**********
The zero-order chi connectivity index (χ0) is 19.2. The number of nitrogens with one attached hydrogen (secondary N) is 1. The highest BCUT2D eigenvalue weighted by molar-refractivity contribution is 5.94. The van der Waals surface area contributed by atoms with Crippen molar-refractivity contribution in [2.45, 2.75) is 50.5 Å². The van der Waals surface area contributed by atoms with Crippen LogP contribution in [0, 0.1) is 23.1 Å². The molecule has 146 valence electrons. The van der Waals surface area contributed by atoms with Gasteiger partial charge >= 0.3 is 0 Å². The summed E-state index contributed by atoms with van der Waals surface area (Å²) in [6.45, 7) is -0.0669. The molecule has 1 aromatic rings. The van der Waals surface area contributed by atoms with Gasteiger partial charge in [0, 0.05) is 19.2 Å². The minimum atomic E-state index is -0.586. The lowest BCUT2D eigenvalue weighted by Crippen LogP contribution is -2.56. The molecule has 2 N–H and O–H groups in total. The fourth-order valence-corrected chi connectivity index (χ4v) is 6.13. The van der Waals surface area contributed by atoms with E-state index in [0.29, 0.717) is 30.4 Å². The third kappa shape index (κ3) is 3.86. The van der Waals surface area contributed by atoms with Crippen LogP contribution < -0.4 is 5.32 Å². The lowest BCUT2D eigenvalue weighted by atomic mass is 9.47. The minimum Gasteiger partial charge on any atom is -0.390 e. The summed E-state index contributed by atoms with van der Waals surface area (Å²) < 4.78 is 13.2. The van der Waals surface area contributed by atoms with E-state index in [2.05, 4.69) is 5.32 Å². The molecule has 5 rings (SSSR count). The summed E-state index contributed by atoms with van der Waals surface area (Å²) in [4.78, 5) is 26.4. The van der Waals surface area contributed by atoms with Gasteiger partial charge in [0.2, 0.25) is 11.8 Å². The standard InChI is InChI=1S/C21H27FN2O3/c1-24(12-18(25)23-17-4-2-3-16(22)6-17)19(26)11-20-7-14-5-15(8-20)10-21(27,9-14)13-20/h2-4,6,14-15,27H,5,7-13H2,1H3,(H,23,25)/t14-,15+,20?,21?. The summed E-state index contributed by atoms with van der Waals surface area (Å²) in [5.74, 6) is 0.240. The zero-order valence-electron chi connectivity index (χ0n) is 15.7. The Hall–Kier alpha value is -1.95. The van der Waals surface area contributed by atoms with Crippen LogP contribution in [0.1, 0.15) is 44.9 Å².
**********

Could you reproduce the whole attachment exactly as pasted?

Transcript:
The zero-order chi connectivity index (χ0) is 19.2. The number of nitrogens with one attached hydrogen (secondary N) is 1. The highest BCUT2D eigenvalue weighted by molar-refractivity contribution is 5.94. The van der Waals surface area contributed by atoms with Crippen molar-refractivity contribution in [2.45, 2.75) is 50.5 Å². The van der Waals surface area contributed by atoms with Crippen LogP contribution in [0, 0.1) is 23.1 Å². The molecule has 146 valence electrons. The van der Waals surface area contributed by atoms with Gasteiger partial charge >= 0.3 is 0 Å². The summed E-state index contributed by atoms with van der Waals surface area (Å²) in [6.45, 7) is -0.0669. The molecule has 1 aromatic rings. The van der Waals surface area contributed by atoms with Gasteiger partial charge in [0, 0.05) is 19.2 Å². The minimum atomic E-state index is -0.586. The lowest BCUT2D eigenvalue weighted by Crippen LogP contribution is -2.56. The molecule has 2 N–H and O–H groups in total. The fourth-order valence-corrected chi connectivity index (χ4v) is 6.13. The van der Waals surface area contributed by atoms with E-state index in [0.29, 0.717) is 30.4 Å². The third kappa shape index (κ3) is 3.86. The van der Waals surface area contributed by atoms with Crippen LogP contribution < -0.4 is 5.32 Å². The lowest BCUT2D eigenvalue weighted by atomic mass is 9.47. The minimum Gasteiger partial charge on any atom is -0.390 e. The summed E-state index contributed by atoms with van der Waals surface area (Å²) < 4.78 is 13.2. The van der Waals surface area contributed by atoms with E-state index in [2.05, 4.69) is 5.32 Å². The molecule has 5 rings (SSSR count). The summed E-state index contributed by atoms with van der Waals surface area (Å²) in [4.78, 5) is 26.4. The van der Waals surface area contributed by atoms with Gasteiger partial charge in [0.2, 0.25) is 11.8 Å². The standard InChI is InChI=1S/C21H27FN2O3/c1-24(12-18(25)23-17-4-2-3-16(22)6-17)19(26)11-20-7-14-5-15(8-20)10-21(27,9-14)13-20/h2-4,6,14-15,27H,5,7-13H2,1H3,(H,23,25)/t14-,15+,20?,21?. The summed E-state index contributed by atoms with van der Waals surface area (Å²) in [5.74, 6) is 0.240. The zero-order valence-electron chi connectivity index (χ0n) is 15.7. The Hall–Kier alpha value is -1.95. The van der Waals surface area contributed by atoms with Crippen LogP contribution in [0.1, 0.15) is 44.9 Å².